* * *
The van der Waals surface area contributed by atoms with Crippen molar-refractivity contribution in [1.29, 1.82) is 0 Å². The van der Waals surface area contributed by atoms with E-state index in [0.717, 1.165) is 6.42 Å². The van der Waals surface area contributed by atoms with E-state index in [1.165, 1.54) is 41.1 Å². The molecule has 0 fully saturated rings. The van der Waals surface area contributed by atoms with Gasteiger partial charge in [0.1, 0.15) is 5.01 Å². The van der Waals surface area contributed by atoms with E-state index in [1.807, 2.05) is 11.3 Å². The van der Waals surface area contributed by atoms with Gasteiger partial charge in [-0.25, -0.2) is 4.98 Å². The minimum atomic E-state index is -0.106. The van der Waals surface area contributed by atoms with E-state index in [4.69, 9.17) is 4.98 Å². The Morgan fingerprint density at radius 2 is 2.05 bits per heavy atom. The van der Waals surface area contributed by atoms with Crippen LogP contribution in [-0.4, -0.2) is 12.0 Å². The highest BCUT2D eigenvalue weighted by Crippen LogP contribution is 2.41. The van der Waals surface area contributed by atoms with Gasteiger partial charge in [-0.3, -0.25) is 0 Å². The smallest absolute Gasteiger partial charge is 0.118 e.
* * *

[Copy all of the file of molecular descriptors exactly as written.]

The van der Waals surface area contributed by atoms with Crippen molar-refractivity contribution in [1.29, 1.82) is 0 Å². The van der Waals surface area contributed by atoms with E-state index in [0.717, 1.165) is 6.42 Å². The van der Waals surface area contributed by atoms with E-state index in [1.165, 1.54) is 41.1 Å². The molecule has 0 fully saturated rings. The van der Waals surface area contributed by atoms with Gasteiger partial charge in [0.1, 0.15) is 5.01 Å². The van der Waals surface area contributed by atoms with E-state index in [1.807, 2.05) is 11.3 Å². The van der Waals surface area contributed by atoms with Gasteiger partial charge in [-0.25, -0.2) is 4.98 Å². The minimum atomic E-state index is -0.106. The van der Waals surface area contributed by atoms with E-state index in [4.69, 9.17) is 4.98 Å². The Morgan fingerprint density at radius 2 is 2.05 bits per heavy atom. The van der Waals surface area contributed by atoms with Crippen LogP contribution in [-0.4, -0.2) is 12.0 Å². The highest BCUT2D eigenvalue weighted by Crippen LogP contribution is 2.41. The van der Waals surface area contributed by atoms with Gasteiger partial charge in [-0.3, -0.25) is 0 Å². The smallest absolute Gasteiger partial charge is 0.118 e.